reviews\ Mar 23, 2011 at 8:00 pm

Europa Universalis III Chronicles Review


Europa Universalis is the series that put the “grand” in the grand strategy genre. In this third installment, you can choose between no fewer than 250 Nations to guide through history from 1399 to 1820, taking charge of politics, monarchies, economics, the military and colonization. The Europa Universalis III Chronicles includes the original 2007 game along with it's four (!) expansion packs: Napoleon's Ambition, In Nomine, Heir to the Throne and Divine Wind.

Play is centered around the world map. From this global view, divided into roughly 1700 territories, players command their civilization. The game is completely customizable. You can choose one of the eleven preset starting points, each focusing on a particular area or conflict such as the Thirty Years War. Players can start from the very beginning and see everything or create a custom game, deciding their own starting year. Between this customization and the sheer volume of playable nations, Europa Universalis III is almost endlessly replayable.

Unfortunately, it'll take a huge amount of effort from players to invest themselves in the game. The systems are so complex that it would probably take a normal person four centuries to work everything out. The tutorials are comprehensive but impractical: Information is unloaded onto the player with little subtlety and no interactivity. Trials act as guided play sessions, and these are a little more helpful, but certainly not exhaustive. They cover military actions, colonization and government, but only on the most basic level. The government trial offers nothing new from the previous ones and is therefore somewhat useless.

The only thing to do is to jump straight in the campaign for some heated practice. This approach can be frustrating, though the game can be paused to consider your options and get more acquainted with the set-up. There's lots to take in, but soon players will find a powerful interface that is logically laid out. Through this interface, you have complete control over your civilization, from choosing national ideals to raising armies, to international relations and colonization.

Those familiar with the RTS genre will ease into the gameplay much more comfortably. As in games such as Total War, each territory can be monitored and upgraded individually. Buildings can be constructed and armies trained. The interface will feel familiar if you've ever played a strategy game before. Large armies can be controlled fairly easily: Left click to select; right click to move. If you have more than one unit on a territory, drag a box around them and they will all be selected. You can eject any undesired units, group the remainder together, and even assign a leader. These forces can then be used to attack enemy territories, though battle results will come down to army strength and dice rolls, since you don't get to fight your own battles. There are a decent number of unit types, ranging from infantry and cavalry to siege equipment and navies. Maintaining a good balance is essential.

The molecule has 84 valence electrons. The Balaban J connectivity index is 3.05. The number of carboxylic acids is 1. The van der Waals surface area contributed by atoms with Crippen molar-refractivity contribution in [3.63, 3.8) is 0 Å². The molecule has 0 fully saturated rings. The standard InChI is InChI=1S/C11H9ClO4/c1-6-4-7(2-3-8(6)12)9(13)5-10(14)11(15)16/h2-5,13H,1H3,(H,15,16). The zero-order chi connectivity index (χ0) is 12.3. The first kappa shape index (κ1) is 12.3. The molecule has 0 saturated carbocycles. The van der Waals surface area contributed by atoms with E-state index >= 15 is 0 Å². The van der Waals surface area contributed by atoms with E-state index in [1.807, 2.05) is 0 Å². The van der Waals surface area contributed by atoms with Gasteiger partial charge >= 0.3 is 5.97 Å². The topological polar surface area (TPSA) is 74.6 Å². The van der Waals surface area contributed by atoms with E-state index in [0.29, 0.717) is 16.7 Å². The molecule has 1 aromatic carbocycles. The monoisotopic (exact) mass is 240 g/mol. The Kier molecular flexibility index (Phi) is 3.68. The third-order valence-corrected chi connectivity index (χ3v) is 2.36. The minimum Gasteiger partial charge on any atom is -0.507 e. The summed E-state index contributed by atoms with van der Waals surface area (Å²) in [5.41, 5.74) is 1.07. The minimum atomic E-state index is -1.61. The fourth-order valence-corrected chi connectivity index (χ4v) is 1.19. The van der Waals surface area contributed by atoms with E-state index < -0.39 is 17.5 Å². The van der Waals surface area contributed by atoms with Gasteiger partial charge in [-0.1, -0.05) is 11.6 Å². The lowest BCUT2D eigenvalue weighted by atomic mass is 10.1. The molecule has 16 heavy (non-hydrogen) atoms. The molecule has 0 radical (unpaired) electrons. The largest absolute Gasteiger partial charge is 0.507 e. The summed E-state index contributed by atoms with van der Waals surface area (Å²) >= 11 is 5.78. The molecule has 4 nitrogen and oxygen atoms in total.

The military approach isn't the only way to go, however. Though you won't last long without a standing army, you can choose to try and maintain good relations with your neighbors instead. There are plenty of options for conducting trade deals, for example, or fostering allegiances through marriage. Should you come under attack by invaders, you can request help from any of your allies.

The problem with such a complex game is that many players will feel like they're being dropped in the deep end. Because of the way the game plays, when you start a campaign you will already have a functioning civilization. Consequently, you have to immediately take into account everything that's there before you can start making decisions of your own. The pause function is handy here, though I can't help but wonder if the game's real-time nature is appropriate. A game of this complexity requires a lot of thought, meaning players will make good use of its pause function. Surely a turn-based structure would have been more appropriate?

Compilation games are always problematic. On the one hand, the game is easy to recommend for value alone: It is, after all, five games for the price of one. On the other hand, it's still a four-year-old game and in a very niche genre.

Europa Universalis III is one of the most complete strategy games ever released. If you can think of a way to customize your nation, you can probably do it here. Whether choosing your personal advisers, colonizing a new country, requesting marriage to soften international relations, or just stomping the boot of military might across the world, Europa Universalis III Chronicles is the game for it—as long as you're prepared for a steep learning curve.


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